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04/05/88 DEAROLD D. SCUDDER AND DONNA SCUDDER

Filed: April 5, 1988.

DEAROLD D. SCUDDER AND DONNA SCUDDER APPELLANTS (DEFENDANTS BELOW)
v.
FARMERS PRODUCTION CREDIT ASSOCIATION OF SCOTTSBURG APPELLEE (PLAINTIFF BELOW)



APPEAL FROM THE SWITZERLAND CIRCUIT COURT, The Honorable John D. Mitchell, Judge, CAUSE NO. 82-32

Robertson, J., Neal, J. And Station, J. Concur.

Author: Robertson

ROBERTSON, J.

Dearold and Donna Scudder appeal a judgment rendered in favor of the plaintiff-appellee Production Credit Association (PCA). The trial court determined that payment received by the Scudders through the federal government's milk diversion program belonged to the PCA because the PCA had a properly perfected security interest in all of the Scudders' dairy cattle and the payment was a "contract right to such secured property and an account receivable from such secured property."

We reverse.

We glean the following facts from the record. The Scudders entered into agreements with the PCA in February, 1977 and May, 1979 by which PCA took a security interest in, among other things, all of the Scudders' dairy cattle. In March, 1980, PCA advanced the Scudders approximately $84,000.00 pursuant to the agreements. Sometime thereafter, the Scudders filed a petition in bankruptcy, assigned cause No. 82-2040-NA.[Footnote 1] Through bankruptcy proceedings, the cattle mentioned in the security agreements were returned to PCA and sold. The Scudders received a discharge[Footnote 2], and resumed farming. No other security agreements or financing statements were executed or filed by PCA.

On April 5, 1985 Donna Scudder applied for participation in the U.S. Department of Agriculture's Milk Diversion Program[Footnote 3] for the period January 1, 1984 through March 31, 1985. Her application was approved on April 29, 1985. The Scudders received a payment from the federal government of $11,380.50 for their participation in the program on that day.

PCA claimed at trial that it retained a postbankruptcy security interest in the milk diversion program payment. The Scudders responded that the payment was not covered by PCA's security agreement and also argued that federal law governing the program prohibits the creation of security interests in milk diversion program payments to secure antecedent debts. The trial court entered special findings, concluding that the payment was property properly secured by the 1977 and 1979 agreements; the trial court did not address the Scudders' argument that the security agreement amounted to an assignment barred by federal law. We also will not address that argument because we find the determinative issue to be whether the milk diversion program payment received by the Scudders constituted "proceeds" of the Scudders' prebankruptcy collateral subject to PCA's security interest.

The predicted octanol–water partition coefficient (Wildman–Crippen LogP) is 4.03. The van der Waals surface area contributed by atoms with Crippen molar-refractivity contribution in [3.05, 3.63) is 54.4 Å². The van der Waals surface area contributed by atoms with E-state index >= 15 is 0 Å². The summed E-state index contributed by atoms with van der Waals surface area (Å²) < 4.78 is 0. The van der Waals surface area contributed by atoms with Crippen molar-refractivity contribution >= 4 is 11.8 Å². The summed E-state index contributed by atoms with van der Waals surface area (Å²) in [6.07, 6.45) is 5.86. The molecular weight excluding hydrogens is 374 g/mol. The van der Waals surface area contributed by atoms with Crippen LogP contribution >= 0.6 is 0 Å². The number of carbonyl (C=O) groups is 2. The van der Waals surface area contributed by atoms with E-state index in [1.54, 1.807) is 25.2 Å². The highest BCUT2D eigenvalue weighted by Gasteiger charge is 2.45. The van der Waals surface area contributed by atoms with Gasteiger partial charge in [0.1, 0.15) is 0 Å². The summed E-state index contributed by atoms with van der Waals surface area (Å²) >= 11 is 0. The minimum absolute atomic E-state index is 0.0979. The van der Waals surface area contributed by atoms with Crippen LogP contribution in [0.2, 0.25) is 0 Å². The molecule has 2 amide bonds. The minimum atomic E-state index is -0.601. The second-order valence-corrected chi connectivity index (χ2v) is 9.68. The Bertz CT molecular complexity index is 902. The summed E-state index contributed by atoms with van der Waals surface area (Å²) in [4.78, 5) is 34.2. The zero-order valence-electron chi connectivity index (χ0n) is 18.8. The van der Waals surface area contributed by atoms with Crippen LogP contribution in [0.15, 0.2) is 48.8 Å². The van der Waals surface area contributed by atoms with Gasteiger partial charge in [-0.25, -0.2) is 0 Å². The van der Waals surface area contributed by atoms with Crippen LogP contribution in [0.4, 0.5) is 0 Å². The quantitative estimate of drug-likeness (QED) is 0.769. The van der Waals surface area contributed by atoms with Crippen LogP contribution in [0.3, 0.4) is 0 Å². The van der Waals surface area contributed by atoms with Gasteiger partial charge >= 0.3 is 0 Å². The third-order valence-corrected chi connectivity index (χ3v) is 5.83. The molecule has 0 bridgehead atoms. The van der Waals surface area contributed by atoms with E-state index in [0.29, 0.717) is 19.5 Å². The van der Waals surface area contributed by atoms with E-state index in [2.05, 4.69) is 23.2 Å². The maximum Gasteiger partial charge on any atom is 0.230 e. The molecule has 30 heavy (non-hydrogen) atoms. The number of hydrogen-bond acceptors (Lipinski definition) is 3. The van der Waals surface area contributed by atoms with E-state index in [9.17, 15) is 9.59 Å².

At the heart of this controversy is the description of collateral contained in PCA's financing statements/security agreements. The agreements secured an interest in "[a]ll dairy cattle but not limited to all dairy cattle," and

7 [a]ll property similar to that listed above, which at any time may hereafter be acquired by the Debtor(s) including, but not limited to, all off-spring of livestock, additions and replacements of livestock . . . and all products of . . . livestock . . .

8 [a]ll proceeds of the sale or other Disposition of any of the property described or referred to under Items 3 to 7, inclusive above, and of any off-spring, . . . milk, . . . and contract rights derived from said property, together with all accounts receivable resulting from such sales, . . .

The trial court focused, as the appellant has, on categorizing the milk diversion payment by type of collateral. See IND. CODE 26-1-9-106. However, there is no need to characterize the milk diversion payment as one of the types of collateral created by the Uniform Commercial Code (UCC) since whatever the nature of the property interest received by virtue of the contractual relationship between the Scudders and the Department of Agriculture, under the Bankruptcy Reform Act of 1978, 11 U.S.C. § 552(a), if it was not "property of the debtor acquired before the commencement of the case," it would not be subject to a prepetition lien.

11 U.S.C. § 552(a) sets out the general rule that property acquired postpetition is not subject to a prepetition lien:

[e]xcept as provided in subsection (b) . . ., property acquired by the estate or by the debtor after the commencement of the case is not subject to any lien resulting from any security agreement entered ...


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